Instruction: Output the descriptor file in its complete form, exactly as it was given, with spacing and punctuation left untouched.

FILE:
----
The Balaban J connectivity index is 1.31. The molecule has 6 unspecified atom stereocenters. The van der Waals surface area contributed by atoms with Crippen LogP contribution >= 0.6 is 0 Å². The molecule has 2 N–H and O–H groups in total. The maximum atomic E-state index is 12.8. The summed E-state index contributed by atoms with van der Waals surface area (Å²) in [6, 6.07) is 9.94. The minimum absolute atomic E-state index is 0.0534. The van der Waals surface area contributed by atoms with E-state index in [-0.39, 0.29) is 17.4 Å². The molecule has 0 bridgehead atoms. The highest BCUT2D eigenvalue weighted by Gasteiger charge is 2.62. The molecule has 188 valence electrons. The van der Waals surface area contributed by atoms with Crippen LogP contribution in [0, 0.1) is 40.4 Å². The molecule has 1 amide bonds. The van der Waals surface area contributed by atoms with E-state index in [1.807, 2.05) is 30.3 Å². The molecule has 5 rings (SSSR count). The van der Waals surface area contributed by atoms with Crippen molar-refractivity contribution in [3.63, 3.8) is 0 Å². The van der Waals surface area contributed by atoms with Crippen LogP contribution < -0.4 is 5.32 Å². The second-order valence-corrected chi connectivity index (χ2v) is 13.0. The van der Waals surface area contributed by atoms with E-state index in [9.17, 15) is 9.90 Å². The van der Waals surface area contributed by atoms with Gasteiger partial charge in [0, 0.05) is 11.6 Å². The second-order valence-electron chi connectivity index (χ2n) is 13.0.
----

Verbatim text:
The Balaban J connectivity index is 1.31. The molecule has 6 unspecified atom stereocenters. The van der Waals surface area contributed by atoms with Crippen LogP contribution >= 0.6 is 0 Å². The molecule has 2 N–H and O–H groups in total. The maximum atomic E-state index is 12.8. The summed E-state index contributed by atoms with van der Waals surface area (Å²) in [6, 6.07) is 9.94. The minimum absolute atomic E-state index is 0.0534. The van der Waals surface area contributed by atoms with E-state index in [-0.39, 0.29) is 17.4 Å². The molecule has 0 bridgehead atoms. The highest BCUT2D eigenvalue weighted by Gasteiger charge is 2.62. The molecule has 188 valence electrons. The van der Waals surface area contributed by atoms with Crippen LogP contribution in [0, 0.1) is 40.4 Å². The molecule has 1 amide bonds. The van der Waals surface area contributed by atoms with E-state index in [1.807, 2.05) is 30.3 Å². The molecule has 5 rings (SSSR count). The van der Waals surface area contributed by atoms with Crippen molar-refractivity contribution in [3.63, 3.8) is 0 Å². The van der Waals surface area contributed by atoms with Crippen LogP contribution < -0.4 is 5.32 Å². The second-order valence-corrected chi connectivity index (χ2v) is 13.0. The van der Waals surface area contributed by atoms with E-state index in [9.17, 15) is 9.90 Å². The van der Waals surface area contributed by atoms with Gasteiger partial charge in [0, 0.05) is 11.6 Å². The second-order valence-electron chi connectivity index (χ2n) is 13.0.